8.JosephOldham, Joseph (‘Joe’) Houldsworth Oldham (1874–1969), missionary, adviser, organiser: see Biographical Register.

Owen, Wilfred, qua poet, the poet of the First World War,

8.WilfredOwen, Wilfred Owen (1893–1918), soldier and war poet, was killed in France one week before the end of WW1. See Jon Stallworthy, Wilfred Owen: A Biography (1974).

Pound, Ezra, within Hulme's circle, at The Egoist, indebted to Harriet Weaver, epistolary style, on President Lowell, TSE recites for Boston audience, distinguished from Joyce and Lawrence, TSE's reasons for disliking, attacks After Strange Gods, as correspondent, needs pacification, and TSE's possible visit to Rapallo, recommended to NEW editorial committee, anecdotalised by Jane Heap, of TSE and David Jones's generation, his strange gift to Joyce recalled, delicacies of his ego, Morley halves burden of, lacks religion, his letters from Italy censored, one of TSE's 'group', indicted for treason, TSE on his indictment, his legal situation, correspondence between TSE and Bernard Shaw concerning, visited by TSE in Washington, defended by TSE in Poetry, Osbert Sitwell on, his treatment in hospital protested, his insanity, TSE's BBC broadcast on, The Pisan Cantos, TSE writes introduction for, TSE chairs evening devoted to, further efforts on behalf of, Hugh Selwyn Mauberley, The Literary Essays of Ezra Pound, 'The Seafarer',
see also Pounds, the

3.Ezra PoundPound, Ezra (1885–1972), American poet and critic: see Biographical Register.

Princeton University, according to TSE's fantasy, TSE engaged to lecture at, and Ronald Bottrall, TSE on his trip to, its architecture, compared to Harvard and Yale, Alumni Weekly print TSE's More tribute, possible wartime lectures at, and Allen Tate, among American colleges, extends wartime invitation to TSE, invites TSE to conference, Johnson lectures revamped for, confers honorary degree on TSE, and TSE's Institute for Advanced Study position, EH's information on, and Herbert Read, and EH's bequest,
Read, Herbert, indebted to Hulme, on Wilfred Owen, part of Criterion inner circle, his divorce, on TSE and children, TSE formulates his dislike for, hosts TSE in Hampstead, his dismal birthday-party, and his old ladies object of TSE and JDH's practical jokes, at Dobrée's farewell lunch, begrudged contribution to Milton volume, clashes with TSE in Criterion, discusses Anglo-French relations with TSE and Saurat, TSE spends weekend with, hosts TSE in Bucks, and Bukhari to lunch with TSE, his political persuasions, wheeled out at Norwegian dinner, on Canterbury excursion,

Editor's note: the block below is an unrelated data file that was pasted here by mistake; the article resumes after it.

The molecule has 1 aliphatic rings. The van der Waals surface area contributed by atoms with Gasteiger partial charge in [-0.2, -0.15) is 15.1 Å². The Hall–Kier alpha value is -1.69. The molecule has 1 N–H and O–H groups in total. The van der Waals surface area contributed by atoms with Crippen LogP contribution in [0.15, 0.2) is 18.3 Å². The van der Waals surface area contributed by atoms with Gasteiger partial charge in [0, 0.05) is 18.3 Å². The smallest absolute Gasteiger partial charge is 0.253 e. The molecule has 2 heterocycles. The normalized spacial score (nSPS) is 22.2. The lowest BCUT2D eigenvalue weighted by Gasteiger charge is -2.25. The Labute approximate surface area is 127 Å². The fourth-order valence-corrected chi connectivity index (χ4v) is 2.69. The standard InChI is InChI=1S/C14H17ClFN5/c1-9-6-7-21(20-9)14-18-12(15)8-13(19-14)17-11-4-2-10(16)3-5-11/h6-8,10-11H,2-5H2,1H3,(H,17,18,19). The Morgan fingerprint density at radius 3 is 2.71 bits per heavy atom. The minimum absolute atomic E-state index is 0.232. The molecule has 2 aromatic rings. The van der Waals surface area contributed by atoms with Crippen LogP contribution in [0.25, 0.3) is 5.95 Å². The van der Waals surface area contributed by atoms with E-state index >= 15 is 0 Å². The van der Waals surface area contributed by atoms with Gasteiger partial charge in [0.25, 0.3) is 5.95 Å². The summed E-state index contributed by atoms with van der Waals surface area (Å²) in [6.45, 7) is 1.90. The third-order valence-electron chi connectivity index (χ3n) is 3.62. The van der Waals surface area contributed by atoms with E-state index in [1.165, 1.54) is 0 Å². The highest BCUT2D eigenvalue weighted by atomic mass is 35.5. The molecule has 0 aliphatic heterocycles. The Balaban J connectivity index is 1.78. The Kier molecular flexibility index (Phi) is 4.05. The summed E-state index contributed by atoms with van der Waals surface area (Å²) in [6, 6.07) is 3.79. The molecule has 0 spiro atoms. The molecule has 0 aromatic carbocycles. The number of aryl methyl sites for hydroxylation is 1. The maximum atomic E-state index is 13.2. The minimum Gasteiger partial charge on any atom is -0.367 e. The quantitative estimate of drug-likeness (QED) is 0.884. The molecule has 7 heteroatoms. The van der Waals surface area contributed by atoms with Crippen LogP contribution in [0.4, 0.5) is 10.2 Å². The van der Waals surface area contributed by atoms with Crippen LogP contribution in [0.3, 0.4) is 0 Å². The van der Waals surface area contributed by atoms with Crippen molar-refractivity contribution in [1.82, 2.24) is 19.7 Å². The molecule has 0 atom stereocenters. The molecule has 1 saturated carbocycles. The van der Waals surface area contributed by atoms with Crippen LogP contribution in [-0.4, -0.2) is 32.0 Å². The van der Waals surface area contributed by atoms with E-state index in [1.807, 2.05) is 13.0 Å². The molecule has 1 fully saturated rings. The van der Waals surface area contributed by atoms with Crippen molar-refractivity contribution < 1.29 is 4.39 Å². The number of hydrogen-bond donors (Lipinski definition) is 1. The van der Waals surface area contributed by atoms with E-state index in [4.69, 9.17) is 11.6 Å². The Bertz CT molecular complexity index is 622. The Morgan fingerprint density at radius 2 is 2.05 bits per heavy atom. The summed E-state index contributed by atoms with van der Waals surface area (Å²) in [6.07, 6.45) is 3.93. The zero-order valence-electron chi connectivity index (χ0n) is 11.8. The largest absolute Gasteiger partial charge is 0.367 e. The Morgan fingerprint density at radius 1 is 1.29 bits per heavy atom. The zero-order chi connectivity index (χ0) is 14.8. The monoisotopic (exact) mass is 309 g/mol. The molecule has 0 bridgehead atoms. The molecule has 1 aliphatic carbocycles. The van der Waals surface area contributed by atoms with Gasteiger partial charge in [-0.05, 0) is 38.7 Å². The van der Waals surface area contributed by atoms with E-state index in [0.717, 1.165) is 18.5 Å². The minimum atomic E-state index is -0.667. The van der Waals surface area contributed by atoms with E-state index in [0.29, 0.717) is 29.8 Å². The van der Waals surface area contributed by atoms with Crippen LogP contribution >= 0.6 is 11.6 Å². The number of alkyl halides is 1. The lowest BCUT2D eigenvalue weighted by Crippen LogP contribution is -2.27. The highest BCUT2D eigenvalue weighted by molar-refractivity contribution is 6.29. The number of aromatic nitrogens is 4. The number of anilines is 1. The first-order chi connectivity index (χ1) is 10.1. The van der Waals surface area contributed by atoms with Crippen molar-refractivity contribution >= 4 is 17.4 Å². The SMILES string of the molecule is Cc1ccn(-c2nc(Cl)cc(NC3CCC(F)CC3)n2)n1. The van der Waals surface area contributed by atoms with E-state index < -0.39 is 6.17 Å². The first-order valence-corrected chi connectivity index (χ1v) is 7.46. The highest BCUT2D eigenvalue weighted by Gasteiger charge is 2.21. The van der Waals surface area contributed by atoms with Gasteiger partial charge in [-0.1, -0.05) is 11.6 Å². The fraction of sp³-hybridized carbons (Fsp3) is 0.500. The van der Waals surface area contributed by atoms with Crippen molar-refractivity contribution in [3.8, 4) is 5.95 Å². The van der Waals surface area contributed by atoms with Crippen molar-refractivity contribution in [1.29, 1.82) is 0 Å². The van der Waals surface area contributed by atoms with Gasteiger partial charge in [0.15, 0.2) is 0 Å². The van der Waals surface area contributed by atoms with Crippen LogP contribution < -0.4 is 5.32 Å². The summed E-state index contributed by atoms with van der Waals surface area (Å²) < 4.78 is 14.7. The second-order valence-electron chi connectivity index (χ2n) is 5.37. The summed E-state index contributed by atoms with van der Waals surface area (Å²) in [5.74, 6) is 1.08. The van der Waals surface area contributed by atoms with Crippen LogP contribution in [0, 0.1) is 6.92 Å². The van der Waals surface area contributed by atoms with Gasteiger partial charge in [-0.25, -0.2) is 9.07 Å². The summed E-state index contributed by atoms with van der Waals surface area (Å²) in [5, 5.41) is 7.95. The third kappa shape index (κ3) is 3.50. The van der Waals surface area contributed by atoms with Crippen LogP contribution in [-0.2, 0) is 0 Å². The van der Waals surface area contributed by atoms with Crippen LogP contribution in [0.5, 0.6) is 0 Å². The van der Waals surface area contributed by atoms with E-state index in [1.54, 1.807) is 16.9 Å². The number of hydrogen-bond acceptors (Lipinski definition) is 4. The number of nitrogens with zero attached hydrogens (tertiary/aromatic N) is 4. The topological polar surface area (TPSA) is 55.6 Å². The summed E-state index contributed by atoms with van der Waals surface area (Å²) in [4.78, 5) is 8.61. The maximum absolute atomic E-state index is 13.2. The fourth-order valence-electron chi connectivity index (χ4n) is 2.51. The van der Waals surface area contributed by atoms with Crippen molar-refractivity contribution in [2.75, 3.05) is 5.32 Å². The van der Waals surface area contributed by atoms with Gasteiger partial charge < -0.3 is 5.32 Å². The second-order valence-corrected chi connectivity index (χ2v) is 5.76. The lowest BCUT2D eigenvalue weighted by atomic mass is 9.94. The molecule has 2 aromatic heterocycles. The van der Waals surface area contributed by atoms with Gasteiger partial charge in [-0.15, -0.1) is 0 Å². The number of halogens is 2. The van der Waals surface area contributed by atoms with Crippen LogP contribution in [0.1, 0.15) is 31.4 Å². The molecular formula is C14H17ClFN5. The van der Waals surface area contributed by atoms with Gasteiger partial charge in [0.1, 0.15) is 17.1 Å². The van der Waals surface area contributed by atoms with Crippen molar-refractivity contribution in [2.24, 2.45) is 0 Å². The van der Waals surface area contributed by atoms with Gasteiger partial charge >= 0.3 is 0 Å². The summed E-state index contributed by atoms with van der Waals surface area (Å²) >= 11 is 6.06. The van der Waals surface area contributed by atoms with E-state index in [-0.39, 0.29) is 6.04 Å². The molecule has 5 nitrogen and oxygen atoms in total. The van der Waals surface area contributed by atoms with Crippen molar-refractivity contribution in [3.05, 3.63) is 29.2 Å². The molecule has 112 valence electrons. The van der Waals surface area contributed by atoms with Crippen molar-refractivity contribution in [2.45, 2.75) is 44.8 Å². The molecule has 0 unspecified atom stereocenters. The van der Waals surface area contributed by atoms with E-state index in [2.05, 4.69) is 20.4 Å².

see also Reads, the

3.Herbert ReadRead, Herbert (1893–1968), English poet and literary critic: see Biographical Register.

Reckitt, Maurice, drinks and smokes in godly company, at 'Pro Fide' bookshop meeting, reviews Christian Society, against TSE's elite Christian Society, and 'Notes Towards a Definition of Culture',

2.MauriceReckitt, Maurice Reckitt (1888–1980), Anglo-Catholic and Christian socialist writer; editor of Christendom: A Quarterly Journal of Christian Sociology: see Biographical Register.

Rosenberg, Isaac, TSE courted to preface his poems, championed by TSE, as war poet,

10.IsaacRosenberg, Isaac Rosenberg (1890–1918), English poet, artist and soldier (killed in action); widely recognised as one of the most important poets of WWI: one of sixteen WW1 poets to be commemorated with a stone in Poets’ Corner of Westminster Abbey. See further Jean Moorcroft Wilson, Isaac Rosenberg, poet and painter (1975). Jack Isaacs reported in a letter (‘Eliot’s Friends’, The Observer, 18 June 1967) that TSE first heard of Isaac Rosenberg from Sydney Schiff – ‘and Eliot praised [Rosenberg] and spread his fame long before the bandwagon rumbled. He once said to me that no English anthology that did not include Rosenberg was worth anything.’

Santayana, George,
Sassoon, Siegfried, bumps into TSE, described for EH, Hodgson's affection for encourages TSE's, as war poet,

5.SiegfriedSassoon, Siegfried Sassoon, MC (1886–1967), poet, writer and soldier. Initially recognised as a war poet and satirist, he won greater fame with his fictionalised autobiography Memoirs of a Fox-Hunting Man (F&F, 1928: James Tait Black Award), which was followed by Memoirs of an Infantry Officer (1930) and Sherston’s Progress (1936). He was appointed CBE in 1951.

Saurat, Denis, arranges TSE's introduction to de Gaulle, at Valéry memorial, at Centre Universitaire Meditérranéen,

3.DenisSaurat, Denis Saurat (1890–1958), Anglo-French scholar, writer, broadcaster; Professor of French Language and Literature, King’s College London, 1926–50; Director of the Institut français du Royaume Uni, 1924–45; author of La Pensée de Milton (1920: Milton: Man and Thinker, 1925).